Kim Ervin, Pyramid Communications Senior Social Media Strategist, provides a monthly column on digital storytelling.
Live Streaming Local Government
By: Kim Ervin, LinkedIn and Twitter
One thing that’s great about working in social media is the ability to have people help you out when you’re dealing with a bit of writers block. First off, shout out to the ELGL community for helping me in my moment of creative weakness. When I tweeted out for some ideas last week about what people wanted to learn more about, many ELGLers chimed in – “Periscope!” So, secondly, thanks for being awesome and encouraging me to help you learn more about Periscope. Ask and you shall receive!
Twitter (and beyond) is still all-abuzz about the recent announcement of Periscope. The new platform brings the opportunities for real-time, live broadcasts right from your phone for all to use. Think about how a tool like Periscope can bring you into a room or city – imagine broadcasting your child’s first steps live to the rest of your family, or watching what’s happening on the ground moment to moment in Baltimore, or still being able to share a concert with a friend when you couldn’t make it at the last minute? Periscope is a powerful development for the future of media, and for bringing communities and people even closer together.
Why don’t we start at the beginning for those who haven’t yet had a chance to dig in?
Periscope is pretty simple in its purpose. Available now on iTunes (Android and Windows Phone availability is still TBD), Periscope brings the real-time feel of Twitter to your camera. It allows you to show your followers what’s going on around you by live streaming video from your mobile device.
The interface is simple: it’s vertical video style with an area for viewers to add and share comments and a touch-to-like interface, so a broadcaster can see what their viewers think of their broadcast. You can follow a Periscope user, just like you can on Twitter, and tweet out a link seamlessly to Twitter when you start a live broadcast. Because Periscope is developed and owned by Twitter, it has all the benefits of a seamless integration with a channel we already know and love.
Think of Periscope like a happy marriage between Twitter and Ustream.
What Should I Broadcast Anyway?
Unsurprisingly, Periscope is already going through some awkward growing pains. Like when Twitter first started out, a lot of people are trying (and failing) to understand how and when to use it most effectively. While we may see a few broadcasts of people eating sandwiches to start (just kidding – I hope too many people aren’t doing this), there are some great opportunities for local governments and organizations in particular to bring real value to your communities by way of Periscope.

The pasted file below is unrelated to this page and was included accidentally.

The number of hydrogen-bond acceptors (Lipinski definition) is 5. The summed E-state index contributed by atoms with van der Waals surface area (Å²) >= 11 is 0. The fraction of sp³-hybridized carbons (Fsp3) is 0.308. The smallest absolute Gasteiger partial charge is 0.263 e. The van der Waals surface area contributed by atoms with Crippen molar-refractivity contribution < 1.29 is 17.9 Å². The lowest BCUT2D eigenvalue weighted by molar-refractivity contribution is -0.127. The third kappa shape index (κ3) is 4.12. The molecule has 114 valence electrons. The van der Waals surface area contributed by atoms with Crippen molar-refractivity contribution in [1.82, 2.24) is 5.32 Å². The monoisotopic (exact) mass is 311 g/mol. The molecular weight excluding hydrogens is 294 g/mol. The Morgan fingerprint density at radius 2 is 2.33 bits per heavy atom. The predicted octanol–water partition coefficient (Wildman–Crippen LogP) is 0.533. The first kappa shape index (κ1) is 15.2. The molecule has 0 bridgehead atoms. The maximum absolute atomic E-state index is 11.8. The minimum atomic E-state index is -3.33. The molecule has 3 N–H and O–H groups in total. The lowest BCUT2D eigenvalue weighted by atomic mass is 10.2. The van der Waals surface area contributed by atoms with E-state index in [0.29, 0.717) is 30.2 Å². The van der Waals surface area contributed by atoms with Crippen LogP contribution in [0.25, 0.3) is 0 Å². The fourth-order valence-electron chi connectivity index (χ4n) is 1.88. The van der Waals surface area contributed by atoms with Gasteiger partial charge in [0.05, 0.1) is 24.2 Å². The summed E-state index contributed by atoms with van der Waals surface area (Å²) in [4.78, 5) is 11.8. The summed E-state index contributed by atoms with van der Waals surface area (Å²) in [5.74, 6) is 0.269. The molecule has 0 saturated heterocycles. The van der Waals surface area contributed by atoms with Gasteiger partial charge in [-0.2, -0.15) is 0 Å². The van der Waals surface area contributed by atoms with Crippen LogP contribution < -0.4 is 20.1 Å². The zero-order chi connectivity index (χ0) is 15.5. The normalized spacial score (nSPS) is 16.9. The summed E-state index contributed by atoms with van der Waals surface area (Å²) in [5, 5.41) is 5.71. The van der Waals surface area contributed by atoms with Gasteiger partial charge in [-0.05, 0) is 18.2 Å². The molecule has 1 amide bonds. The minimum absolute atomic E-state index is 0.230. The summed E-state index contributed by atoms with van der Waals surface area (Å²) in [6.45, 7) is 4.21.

Here are just a few ideas for Periscope moments:
- Announcement/Press Conferences: Local government is often a news cycle driver, announcing new legislation or updates that are relevant for the community. If someone is hosting a press conference, consider opening up Periscope and bringing it to your constituents live.
- Interviews with Elected Officials: Host “get to know your official” Q&A type sessions and take questions from the community. People can easily participate and it can be a nice way to bring officials closer to their citizens, demonstrating that they are listening to what’s important in the community.
- Visits to City Hall: Have a school tour coming through the offices, or a notable musician making an appearance? Why not share it live?
- Engagements out in the community: Is the local government sponsoring an event or is the town hosting a summer fair? Pop open the Periscope app and share your POV.
What Should I Consider When Embarking on a New Platform?
Great question! Well, as I always say (over and over, sorry!), be clear about your goals and let that guide your focus. We know that sometimes it can be exciting to use the latest and greatest tools, but if you’re focused on what you’re trying to achieve and what your capacity is realistically, then you can make a strong judgement about whether to take up a new channel.
At this point, Periscope is still new and there aren’t a lot of examples of best practices out there just yet. As a result, think carefully before you hit that “broadcast” button and be ready to make some mistakes along the way. Learning and failing fast in these situations can help you figure out the right strategy for how your team should use a tool like Periscope, but that does involve accepting some risk. But high risks often have high rewards.
Also, you might try playing around with it on your own and tuning into other broadcasts before you start using it on behalf of your organization, just to ensure you’re fully familiar with the functionality.
A Note About Meerkat
Now you may be thinking, this sounds just like Meerkat, right? Well, you would be correct. They basically offer the same functionality of live streaming video. Meerkat came on the scene first, and managed to capture and leverage a lot of buzz around SXSW. Within a matter of weeks of Meerkat’s dramatic growth, Periscope dropped in and stole some of their thunder. Time will tell which channel will win fan loyalty, but it’s safe to say Periscope’s pairing with Twitter makes it more of a heavyweight to Meerkat’s lightweight status. Stay tuned!
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